[PJH]

23 September 2019

‘To Robert Frank I now give this message: You got eyes’

And who would disagree with Jack Kerouac’s assessment of the Swiss-born American photographer, who died at the age of 94 on 9th September. There have already been numerous obits etc on Frank by others more expert on the subject than me, so I thought I would just take a brief look at the publishing history of Frank’s most well-known book -The Americans.

Frank was awarded a Guggenheim fellowship in 1955 for his project 'to photograph freely throughout the United States, using the miniature camera exclusively…,' his application having gained support from a number of photographer luminaries such as Walker Evans and Edward Steichen. The funding enabled him to make several trips from New York over 1955/56, including one 8 month trip to the West Coast in a 1950 Ford Coupe. Frank took over 20,000 images on nearly 800 rolls of 35 mm film, many of them being processed and contact printed en route, which no doubt enabled him to more easily review and develop some of the themes which recur in his work – symbols of popular culture, race and class, religion, music etc. Frank later wrote “I have attempted to show a cross-section of the American population. My effort was to express it simply and without confusion. The view is personal….” (quoted in The Book of 101 Books, edited by Andrew Roth, PPP Editions, New York, 2001, p.150).

Thirty-three of these photos appeared at the end of 1957 in US Camera Annual, but Frank's intention had always been to produce a book. From his huge collection of images, he somehow managed to select just eighty-three photos, but finding a publisher proved to be even more difficult. It was Frank’s friend Robert Delpire, the influential Paris-based art publisher, editor and curator, who was eventually to publish ‘Les Américains’ in 1958. It’s interesting to take a closer look at this first edition since it’s a very different book to the later and much better known American edition, even though the photos and the sequence of them is exactly the same. Delpire had a strong interest in documentary photography - and his own distinct vision for the book. In addition to contributing his own writing, Alain Bosquet (poet, novelist and translator) gathered together texts by writers as diverse as Simone de Beauvoir, Erskine Caldwell, John Dos Passos, Benjamin Franklin, Abraham Lincoln, Richard Wright, Walt Whitman and many many more to accompany the photos. Appearing in Delpire’s Encyclopédie Essentielle series in 1958, Les Américains also includes sections on significant dates in US history, population statistics, and encompasses themes such as politics, religion and so on. Frank’s photographs therefore become more like illustrations to a sociological and political text. Each photo faces a page of text and our reading of the photos is inevitably influenced by what appears in that text. As David Levi Strauss has commented, ‘That powerful image from Dolores Park in San Francisco where the African American couple turns toward the camera in anger is wholly influenced by the facing page quotes from Faulkner and John Brown (The Book of 101 Books as above). As you will also see from the below image, no photograph was included on the cover, rather it has some drawings by Saul Steinberg.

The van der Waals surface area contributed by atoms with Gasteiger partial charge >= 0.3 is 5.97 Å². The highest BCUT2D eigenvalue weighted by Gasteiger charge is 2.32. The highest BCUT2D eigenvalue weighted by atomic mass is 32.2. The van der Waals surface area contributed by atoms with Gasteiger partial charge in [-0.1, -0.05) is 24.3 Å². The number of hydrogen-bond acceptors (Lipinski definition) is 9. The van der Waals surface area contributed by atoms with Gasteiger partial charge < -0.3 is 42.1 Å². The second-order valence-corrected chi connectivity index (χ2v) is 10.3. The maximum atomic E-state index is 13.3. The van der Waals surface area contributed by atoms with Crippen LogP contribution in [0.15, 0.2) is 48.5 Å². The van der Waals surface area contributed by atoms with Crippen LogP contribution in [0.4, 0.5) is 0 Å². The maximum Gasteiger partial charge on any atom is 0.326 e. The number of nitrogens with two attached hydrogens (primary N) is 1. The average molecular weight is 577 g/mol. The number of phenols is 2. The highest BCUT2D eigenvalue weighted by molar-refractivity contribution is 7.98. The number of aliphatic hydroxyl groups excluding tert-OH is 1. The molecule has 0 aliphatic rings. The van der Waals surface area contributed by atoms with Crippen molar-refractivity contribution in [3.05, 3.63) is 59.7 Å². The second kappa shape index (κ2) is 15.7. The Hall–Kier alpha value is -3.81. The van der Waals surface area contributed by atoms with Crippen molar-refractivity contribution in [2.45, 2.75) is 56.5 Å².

2IMG_20190916_1422342
Les Américains. Photographies de Robert Frank [RF.2017.a.63]

It’s not surprisingly that Frank wasn’t overly happy about this edition, and sought to persuade Grove Press to publish an American edition. Fortunately he was successful and this time all the texts were removed, not least because some of them were considered too critical of the US, un-American in fact. For this we can be thankful. As already mentioned, the eighty-three photos and their sequencing remain the same, but now each photo is opposite a white page, blank save for a small caption which provides the location of each image (much like the format of Walker Evans’ earlier and influential American Photographs, which Frank so admired). Now we have the space to appreciate the photographs and we can interpret just as we want all those images of flags, funerals, cars, jukeboxes and so on. The one other difference is that this edition, of course, carries an introduction by Jack Kerouac. The two men had met at a party in 1957 and Frank had shown Kerouac some of the photos from his road trips. It’s not hard to imagine why they had appealed to Kerouac, whose novel On The Road appeared in September of that year. ‘The humor, the sadness, the EVERYTHING-ness and American-ness of these pictures!’ The introduction is an almost perfect accompaniment, and also helped to situate Frank as a part of the Beat Generation. In fact, by the time the edition appeared in 1959, Frank was already exploring the medium of film and was making Pull My Daisy with Kerouac, Allen Ginsberg, Gregory Corso et al.